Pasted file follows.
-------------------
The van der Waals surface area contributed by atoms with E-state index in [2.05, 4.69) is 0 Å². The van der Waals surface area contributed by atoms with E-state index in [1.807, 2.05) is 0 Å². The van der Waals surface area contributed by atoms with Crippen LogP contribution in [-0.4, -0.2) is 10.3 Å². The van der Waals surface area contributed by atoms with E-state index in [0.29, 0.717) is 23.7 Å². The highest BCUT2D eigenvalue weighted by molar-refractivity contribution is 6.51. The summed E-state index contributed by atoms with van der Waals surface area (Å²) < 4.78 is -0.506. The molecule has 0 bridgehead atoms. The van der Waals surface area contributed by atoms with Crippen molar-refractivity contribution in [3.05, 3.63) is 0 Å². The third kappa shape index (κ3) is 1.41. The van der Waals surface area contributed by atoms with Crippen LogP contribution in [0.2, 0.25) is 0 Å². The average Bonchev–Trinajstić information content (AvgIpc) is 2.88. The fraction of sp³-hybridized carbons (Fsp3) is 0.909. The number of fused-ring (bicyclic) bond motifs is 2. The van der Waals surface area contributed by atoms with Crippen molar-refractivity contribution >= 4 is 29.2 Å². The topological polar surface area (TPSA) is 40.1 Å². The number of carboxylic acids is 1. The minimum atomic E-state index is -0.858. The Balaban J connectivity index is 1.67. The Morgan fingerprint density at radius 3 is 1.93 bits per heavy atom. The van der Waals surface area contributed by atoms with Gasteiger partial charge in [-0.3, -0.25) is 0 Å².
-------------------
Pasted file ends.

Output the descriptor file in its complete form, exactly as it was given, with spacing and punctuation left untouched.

The van der Waals surface area contributed by atoms with E-state index in [2.05, 4.69) is 0 Å². The van der Waals surface area contributed by atoms with E-state index in [1.807, 2.05) is 0 Å². The van der Waals surface area contributed by atoms with Crippen LogP contribution in [-0.4, -0.2) is 10.3 Å². The van der Waals surface area contributed by atoms with E-state index in [0.29, 0.717) is 23.7 Å². The highest BCUT2D eigenvalue weighted by molar-refractivity contribution is 6.51. The summed E-state index contributed by atoms with van der Waals surface area (Å²) < 4.78 is -0.506. The molecule has 0 bridgehead atoms. The van der Waals surface area contributed by atoms with Crippen molar-refractivity contribution in [3.05, 3.63) is 0 Å². The third kappa shape index (κ3) is 1.41. The van der Waals surface area contributed by atoms with Crippen LogP contribution in [0.2, 0.25) is 0 Å². The average Bonchev–Trinajstić information content (AvgIpc) is 2.88. The fraction of sp³-hybridized carbons (Fsp3) is 0.909. The number of fused-ring (bicyclic) bond motifs is 2. The van der Waals surface area contributed by atoms with Crippen molar-refractivity contribution >= 4 is 29.2 Å². The topological polar surface area (TPSA) is 40.1 Å². The number of carboxylic acids is 1. The minimum atomic E-state index is -0.858. The Balaban J connectivity index is 1.67. The Morgan fingerprint density at radius 3 is 1.93 bits per heavy atom. The van der Waals surface area contributed by atoms with Gasteiger partial charge in [-0.3, -0.25) is 0 Å².